Areej AbuAli, Technical SEO Manager at Zoopla, said it’s important to avoid overwhelming developers with too many recommendations at once.

She learned the hard way that it is beneficial to focus on getting the mission-critical items prioritized in development pipelines and actioned first before moving on to less pressing recommendations.

This approach helps to ensure that you’re maximizing your SEO impact, while not overwhelming developers with tickets of varying importance. – Read more

SEO Is Everyone’s Responsibility: 5 Tips to Get Non-SEOs Bought Into SEO

My Post - 2019-11-21T122222.514.pngNot to be pessimistic, but SEO can be an incredibly frustrating job.

It didn’t take very long working in the industry for me to realize that SEO professionals were the outsiders.

Our success often relied on other teams, not our own, so we were relegated to asking for favors.

At best, these requests would make it on the list (albeit usually close to the bottom). At worst, they’d be completely ignored.

I often referred to this as “yelling into a black hole.”

My advice and requests went in, never to be seen again.

That’s why I felt so validated to read Jessica Bowman’s book, “The Executive SEO Playbook”. In it, she says:

“The root problem is that everyone needs to do SEO, but the only people who have it on their performance review goals are members of the SEO team. This makes SEO tasks, for [other departments], more of a favor than a must-do activity. Most are avoiding this type of extra work in order to hit a timeline, knowing they can ‘fix it later,’ but not realizing it is often exponentially more expensive.”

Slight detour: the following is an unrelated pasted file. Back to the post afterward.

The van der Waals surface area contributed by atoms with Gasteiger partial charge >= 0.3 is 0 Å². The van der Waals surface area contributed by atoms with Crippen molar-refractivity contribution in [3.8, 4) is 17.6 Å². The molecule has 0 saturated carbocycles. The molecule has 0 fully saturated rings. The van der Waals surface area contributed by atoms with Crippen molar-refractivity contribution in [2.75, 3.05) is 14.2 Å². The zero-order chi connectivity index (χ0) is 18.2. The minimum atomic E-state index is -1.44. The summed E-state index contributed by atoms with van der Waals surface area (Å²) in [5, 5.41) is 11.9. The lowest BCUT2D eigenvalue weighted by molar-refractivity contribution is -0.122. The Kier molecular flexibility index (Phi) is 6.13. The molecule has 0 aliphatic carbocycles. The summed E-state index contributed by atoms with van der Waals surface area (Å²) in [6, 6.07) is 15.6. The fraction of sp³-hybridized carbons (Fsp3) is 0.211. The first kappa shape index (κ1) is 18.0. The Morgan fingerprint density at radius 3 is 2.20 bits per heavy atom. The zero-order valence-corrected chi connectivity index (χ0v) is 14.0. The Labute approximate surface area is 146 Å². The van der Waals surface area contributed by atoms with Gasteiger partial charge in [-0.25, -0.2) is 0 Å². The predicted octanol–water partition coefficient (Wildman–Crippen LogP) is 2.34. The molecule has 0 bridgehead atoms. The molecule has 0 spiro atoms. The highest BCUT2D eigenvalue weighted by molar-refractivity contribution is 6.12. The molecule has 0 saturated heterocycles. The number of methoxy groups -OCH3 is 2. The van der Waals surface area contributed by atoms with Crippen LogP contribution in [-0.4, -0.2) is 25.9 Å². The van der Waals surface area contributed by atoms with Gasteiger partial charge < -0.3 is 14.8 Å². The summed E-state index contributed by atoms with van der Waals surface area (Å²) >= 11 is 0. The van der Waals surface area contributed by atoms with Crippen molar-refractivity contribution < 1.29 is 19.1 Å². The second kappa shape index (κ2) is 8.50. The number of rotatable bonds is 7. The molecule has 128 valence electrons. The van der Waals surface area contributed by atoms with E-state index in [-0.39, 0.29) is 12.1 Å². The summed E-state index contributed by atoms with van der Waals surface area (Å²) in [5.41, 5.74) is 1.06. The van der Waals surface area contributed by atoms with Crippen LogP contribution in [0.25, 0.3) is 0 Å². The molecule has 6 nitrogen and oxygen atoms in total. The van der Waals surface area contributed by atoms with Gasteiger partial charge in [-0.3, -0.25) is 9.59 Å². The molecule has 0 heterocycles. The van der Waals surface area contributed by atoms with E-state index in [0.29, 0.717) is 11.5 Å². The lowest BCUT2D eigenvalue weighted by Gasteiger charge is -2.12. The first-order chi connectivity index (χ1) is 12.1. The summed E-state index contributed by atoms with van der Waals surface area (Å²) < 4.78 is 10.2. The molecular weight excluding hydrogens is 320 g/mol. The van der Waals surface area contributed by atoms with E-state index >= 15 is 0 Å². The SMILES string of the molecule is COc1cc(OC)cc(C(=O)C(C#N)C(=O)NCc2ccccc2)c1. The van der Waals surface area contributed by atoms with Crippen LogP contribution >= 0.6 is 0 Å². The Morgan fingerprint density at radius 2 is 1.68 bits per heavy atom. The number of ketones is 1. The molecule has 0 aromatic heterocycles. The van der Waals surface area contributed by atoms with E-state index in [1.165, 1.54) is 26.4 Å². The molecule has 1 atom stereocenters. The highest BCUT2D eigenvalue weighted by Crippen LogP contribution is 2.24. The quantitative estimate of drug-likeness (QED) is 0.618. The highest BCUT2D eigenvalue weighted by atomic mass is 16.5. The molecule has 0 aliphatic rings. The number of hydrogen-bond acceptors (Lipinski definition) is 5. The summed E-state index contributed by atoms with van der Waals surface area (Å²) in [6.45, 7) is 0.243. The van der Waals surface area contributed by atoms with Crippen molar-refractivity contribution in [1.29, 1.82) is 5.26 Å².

That’s when it clicked.

For so long, so many companies have been thinking about SEO as its own channel.

In reality, it’s a consideration that can help search engines and searchers discover what your other departments are creating (i.e., code and content).

This means that SEO is everyone’s responsibility.

SEO as a Second Language

I recently heard Jennie Baird, SVP of Product & SEO Strategy at News Corp, explain SEO as “A second language that everyone in the organization needs to be conversant in.”

I love that.

We’re not trying to make everyone SEOs. We do, however, want non-SEOs in our organization a little more SEO-aware.

The byproduct? Our SEO metrics will likely improve.

To accomplish that, here are five tips you can try.

1. Give Them SEO KPIs

A lot of the conflict between SEO and non-SEO teams stems from opposing (or rather, seemingly opposing) incentives.

The project management team’s success is being judged on how quickly they can get something launched, but this is often antithetical to the SEO’s goal of preserving search traffic (e.g., a fast launch may mean there’s no time to do redirects).

Or maybe Infrastructure and Finance want to use client-side JavaScript because it’s cheaper, while SEOs want server-side rendering because it puts less burden on users and is easier for Google to access.

As long as non-SEO teams see your SEO asks as at odds with what they’ve been tasked to do, you have little hope of getting them to help you.

The trick is getting them to see your SEO KPIs as not only not-opposed to their goals, but even as something they’ll want to adopt themselves.

But how?

One way to get non-SEO teams to adopt SEO KPIs is for that directive to come from the top down.

Your Director or VP who oversees that department would need to see the merit of giving their team SEO KPIs and rolling it out themselves.

When possible, this can be a great option. It’s much easier to get other departments to care about SEO best practices when that’s part of how their performance is judged.

But how common is that? – Read more

Here’s Why Inclusive Web Design with SEO Wins 2020

Inclusive web design with SEO creates new opportunities for digital marketers and web designers seeking a competitive edge.

Website conversions depend on how well webpages assist people with decision making starting from search queries.

Your role as an SEO is making webpages appear in search engine results at the precise moment for the exact people requesting them.

Advanced online marketing considers the webpage user experience to stick the landing, which takes them into the realm of web design.